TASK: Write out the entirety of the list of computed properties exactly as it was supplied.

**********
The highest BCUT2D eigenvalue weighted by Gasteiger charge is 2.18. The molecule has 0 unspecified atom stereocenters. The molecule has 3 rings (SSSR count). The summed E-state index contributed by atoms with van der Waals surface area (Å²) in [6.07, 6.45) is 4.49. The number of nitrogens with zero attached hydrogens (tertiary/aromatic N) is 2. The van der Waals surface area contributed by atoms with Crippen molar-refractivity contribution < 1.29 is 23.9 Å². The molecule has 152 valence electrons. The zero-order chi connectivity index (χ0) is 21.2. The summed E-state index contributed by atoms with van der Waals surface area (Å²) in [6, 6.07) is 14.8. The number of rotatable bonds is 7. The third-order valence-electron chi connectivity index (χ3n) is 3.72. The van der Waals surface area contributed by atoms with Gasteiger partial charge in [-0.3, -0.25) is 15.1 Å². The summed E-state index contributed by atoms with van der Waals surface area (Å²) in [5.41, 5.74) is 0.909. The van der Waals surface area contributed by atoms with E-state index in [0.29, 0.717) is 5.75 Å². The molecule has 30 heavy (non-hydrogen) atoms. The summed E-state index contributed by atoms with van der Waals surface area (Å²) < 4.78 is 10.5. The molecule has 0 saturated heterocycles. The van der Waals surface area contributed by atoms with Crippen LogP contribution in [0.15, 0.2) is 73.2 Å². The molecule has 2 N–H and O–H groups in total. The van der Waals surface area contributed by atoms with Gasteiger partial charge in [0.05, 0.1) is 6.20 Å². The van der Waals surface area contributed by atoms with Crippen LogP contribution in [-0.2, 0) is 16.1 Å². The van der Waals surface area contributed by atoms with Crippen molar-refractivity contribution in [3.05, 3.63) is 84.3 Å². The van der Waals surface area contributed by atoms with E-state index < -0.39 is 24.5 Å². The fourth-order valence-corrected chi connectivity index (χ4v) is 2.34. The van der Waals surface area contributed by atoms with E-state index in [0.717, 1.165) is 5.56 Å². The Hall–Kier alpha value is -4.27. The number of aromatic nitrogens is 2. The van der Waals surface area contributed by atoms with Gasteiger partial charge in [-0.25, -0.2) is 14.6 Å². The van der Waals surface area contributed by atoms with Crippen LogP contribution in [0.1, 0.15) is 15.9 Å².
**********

The highest BCUT2D eigenvalue weighted by Gasteiger charge is 2.18. The molecule has 0 unspecified atom stereocenters. The molecule has 3 rings (SSSR count). The summed E-state index contributed by atoms with van der Waals surface area (Å²) in [6.07, 6.45) is 4.49. The number of nitrogens with zero attached hydrogens (tertiary/aromatic N) is 2. The van der Waals surface area contributed by atoms with Crippen molar-refractivity contribution < 1.29 is 23.9 Å². The molecule has 152 valence electrons. The zero-order chi connectivity index (χ0) is 21.2. The summed E-state index contributed by atoms with van der Waals surface area (Å²) in [6, 6.07) is 14.8. The number of rotatable bonds is 7. The third-order valence-electron chi connectivity index (χ3n) is 3.72. The van der Waals surface area contributed by atoms with Gasteiger partial charge in [-0.3, -0.25) is 15.1 Å². The summed E-state index contributed by atoms with van der Waals surface area (Å²) in [5.41, 5.74) is 0.909. The van der Waals surface area contributed by atoms with E-state index in [0.29, 0.717) is 5.75 Å². The molecule has 30 heavy (non-hydrogen) atoms. The summed E-state index contributed by atoms with van der Waals surface area (Å²) < 4.78 is 10.5. The molecule has 0 saturated heterocycles. The van der Waals surface area contributed by atoms with Crippen LogP contribution in [0.15, 0.2) is 73.2 Å². The molecule has 2 N–H and O–H groups in total. The van der Waals surface area contributed by atoms with Gasteiger partial charge in [0.05, 0.1) is 6.20 Å². The van der Waals surface area contributed by atoms with Crippen LogP contribution in [-0.2, 0) is 16.1 Å². The van der Waals surface area contributed by atoms with Crippen molar-refractivity contribution in [3.05, 3.63) is 84.3 Å². The van der Waals surface area contributed by atoms with E-state index < -0.39 is 24.5 Å². The fourth-order valence-corrected chi connectivity index (χ4v) is 2.34. The van der Waals surface area contributed by atoms with E-state index in [0.717, 1.165) is 5.56 Å². The Hall–Kier alpha value is -4.27. The number of aromatic nitrogens is 2. The van der Waals surface area contributed by atoms with Gasteiger partial charge in [-0.25, -0.2) is 14.6 Å². The van der Waals surface area contributed by atoms with Crippen LogP contribution in [0.1, 0.15) is 15.9 Å².